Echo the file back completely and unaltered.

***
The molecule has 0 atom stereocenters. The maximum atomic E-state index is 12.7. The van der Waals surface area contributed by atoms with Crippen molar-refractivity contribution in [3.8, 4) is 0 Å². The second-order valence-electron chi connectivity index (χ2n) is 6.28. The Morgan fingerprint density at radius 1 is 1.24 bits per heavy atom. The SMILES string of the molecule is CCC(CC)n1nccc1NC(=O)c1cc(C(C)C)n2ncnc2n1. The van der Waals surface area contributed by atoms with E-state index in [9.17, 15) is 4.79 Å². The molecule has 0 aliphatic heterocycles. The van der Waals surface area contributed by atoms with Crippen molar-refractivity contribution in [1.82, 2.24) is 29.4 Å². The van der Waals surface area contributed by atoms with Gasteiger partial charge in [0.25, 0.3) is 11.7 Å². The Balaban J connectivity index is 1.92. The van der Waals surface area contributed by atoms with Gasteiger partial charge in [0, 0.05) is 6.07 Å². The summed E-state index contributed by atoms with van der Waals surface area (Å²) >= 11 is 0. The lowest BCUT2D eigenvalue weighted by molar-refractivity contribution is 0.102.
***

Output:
The molecule has 0 atom stereocenters. The maximum atomic E-state index is 12.7. The van der Waals surface area contributed by atoms with Crippen molar-refractivity contribution in [3.8, 4) is 0 Å². The second-order valence-electron chi connectivity index (χ2n) is 6.28. The Morgan fingerprint density at radius 1 is 1.24 bits per heavy atom. The SMILES string of the molecule is CCC(CC)n1nccc1NC(=O)c1cc(C(C)C)n2ncnc2n1. The van der Waals surface area contributed by atoms with E-state index in [9.17, 15) is 4.79 Å². The molecule has 0 aliphatic heterocycles. The van der Waals surface area contributed by atoms with Crippen molar-refractivity contribution in [1.82, 2.24) is 29.4 Å². The van der Waals surface area contributed by atoms with Gasteiger partial charge in [0.25, 0.3) is 11.7 Å². The Balaban J connectivity index is 1.92. The van der Waals surface area contributed by atoms with Gasteiger partial charge in [0, 0.05) is 6.07 Å². The summed E-state index contributed by atoms with van der Waals surface area (Å²) >= 11 is 0. The lowest BCUT2D eigenvalue weighted by molar-refractivity contribution is 0.102.